Presumably inspired by Joker putting a light superhero gloss on Taxi Driver and The Kings of Comedy, The Batman feels like Se7en meets Klute, with superheroes. I haven't seen Joker, but if this take on the concept is anything to go by, it's a phenomenally bad approach to storytelling, one that doesn't really succeed as a superhero story, while feeling like a pale shadow of the classics it's imitating. Case in point is the handling of Catwoman (Zoë Kravitz) who is here positioned as the sassy informant to Batman's detective. But almost hilariously, this version of Jane Fonda's character is not a sex worker, despite working at a club where all the other women, including a missing one whose disappearance throws Catwoman in Batman's path, are sex workers, because this is still major studio tentpole that needs a PG-13 rating. Along the way, Catwoman as we've come to know her—as a player with her own agenda who may feel attraction to Batman, and may ally herself with him in specific cases, but is always ultimately on her own side—is nowhere to be found. If previous movie iterations of the character have felt like Batman's equal, this one feels like a sidekick.
All this culminates in a Batman movie in which Batman does essentially nothing, very cinematically and for nearly three hours. In keeping with the Se7en template, Riddler sets up elaborate murder scenes for the people whose lies, he believes, have corrupted the city. Like the detectives in that movie, Batman can only observe these tableaux, constantly behind the eight ball and even, in one case, playing into Riddler's hands by delivering a victim to be killed. (There is, for a few minutes, the intriguing suggestion that Gotham's leadership will suspect Batman of being in league with the Riddler, since their goals are superficially so similar; it feels quite telling that what is probably the only original idea in this movie is dropped almost as soon as it's raised.)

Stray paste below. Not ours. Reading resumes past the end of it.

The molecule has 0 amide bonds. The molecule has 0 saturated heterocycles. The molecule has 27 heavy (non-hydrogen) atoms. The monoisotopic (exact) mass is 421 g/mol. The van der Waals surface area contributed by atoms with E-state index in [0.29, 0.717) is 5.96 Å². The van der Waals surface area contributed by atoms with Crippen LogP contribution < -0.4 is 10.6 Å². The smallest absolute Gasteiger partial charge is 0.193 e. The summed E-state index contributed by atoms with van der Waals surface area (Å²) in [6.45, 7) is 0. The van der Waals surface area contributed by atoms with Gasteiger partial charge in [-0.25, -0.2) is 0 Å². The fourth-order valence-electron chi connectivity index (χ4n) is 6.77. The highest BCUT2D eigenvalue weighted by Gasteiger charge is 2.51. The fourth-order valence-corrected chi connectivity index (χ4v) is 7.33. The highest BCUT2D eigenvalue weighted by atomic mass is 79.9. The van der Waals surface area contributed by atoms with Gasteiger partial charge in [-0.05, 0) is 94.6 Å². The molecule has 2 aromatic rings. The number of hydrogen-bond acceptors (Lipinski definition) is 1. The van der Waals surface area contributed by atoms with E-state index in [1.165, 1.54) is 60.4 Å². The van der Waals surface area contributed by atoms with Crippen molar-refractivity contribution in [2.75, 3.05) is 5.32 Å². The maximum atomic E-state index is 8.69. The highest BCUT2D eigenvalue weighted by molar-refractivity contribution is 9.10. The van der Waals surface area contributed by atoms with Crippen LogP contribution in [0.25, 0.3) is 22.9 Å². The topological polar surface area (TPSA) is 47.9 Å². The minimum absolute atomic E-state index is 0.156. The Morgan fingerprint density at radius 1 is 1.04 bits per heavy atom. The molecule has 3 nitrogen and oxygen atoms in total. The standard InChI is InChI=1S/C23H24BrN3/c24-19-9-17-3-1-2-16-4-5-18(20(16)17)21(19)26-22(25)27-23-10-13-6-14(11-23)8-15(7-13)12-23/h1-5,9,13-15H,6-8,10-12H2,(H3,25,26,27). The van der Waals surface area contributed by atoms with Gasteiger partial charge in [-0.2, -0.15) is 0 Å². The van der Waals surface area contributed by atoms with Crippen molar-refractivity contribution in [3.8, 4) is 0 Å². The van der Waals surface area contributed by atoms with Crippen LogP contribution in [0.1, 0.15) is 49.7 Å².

But what works in a movie whose whole point is the despair and helplessness of its protagonists is obviously a poor fit for a superhero story, and so the film furnishes Batman with a last-minute opportunity for heroism—that somehow ends up feeling even more dispiriting than Gwyneth Paltrow's head in a box. Riddler's actual scheme, it turns out, is a massive terrorist attack that causes lethal floods in most of the city. Which Batman fails to prevent, but he does pick off a few gunmen who had been positioned to shoot at the fleeing survivors (a clearly unnecessary flourish given the scope of the destruction, added to give the hero a problem that he is equipped to address). Then, in what is intended as the moment in which he cements his heroism, he picks up a flare and leads a small group of survivors across a flooded arena. So the cathartic ending this film offers is one in which thousands, perhaps tens of thousands of people die, and the superhero's contribution is to do what any firefighter could have done.
Right at its end, The Batman has its title character muse that he realizes that embodying vengeance is insufficient, and that he should try to offer hope to the people of Gotham. Which is a perfectly fine conclusion (if, again, hardly original) that has no grounding in any of the preceding two hours and fifty minutes. And more importantly, at the end of a film that has delivered little more than well-executed riffs on other people's ideas, it's hard to imagine that this series is suddenly going to take Batman in a new direction. The foundation—in character, setting, and tone—simply isn't there. Once again, this is almost certainly not Reeves's fault. The character has been so relentlessly rehashed—and the contours of what it is allowed to be have been so rigidly drawn—that there is simply nothing new to say about him. But the result is a film that, for all its achievements on a scene-by-scene level, never successfully makes an argument for its own existence.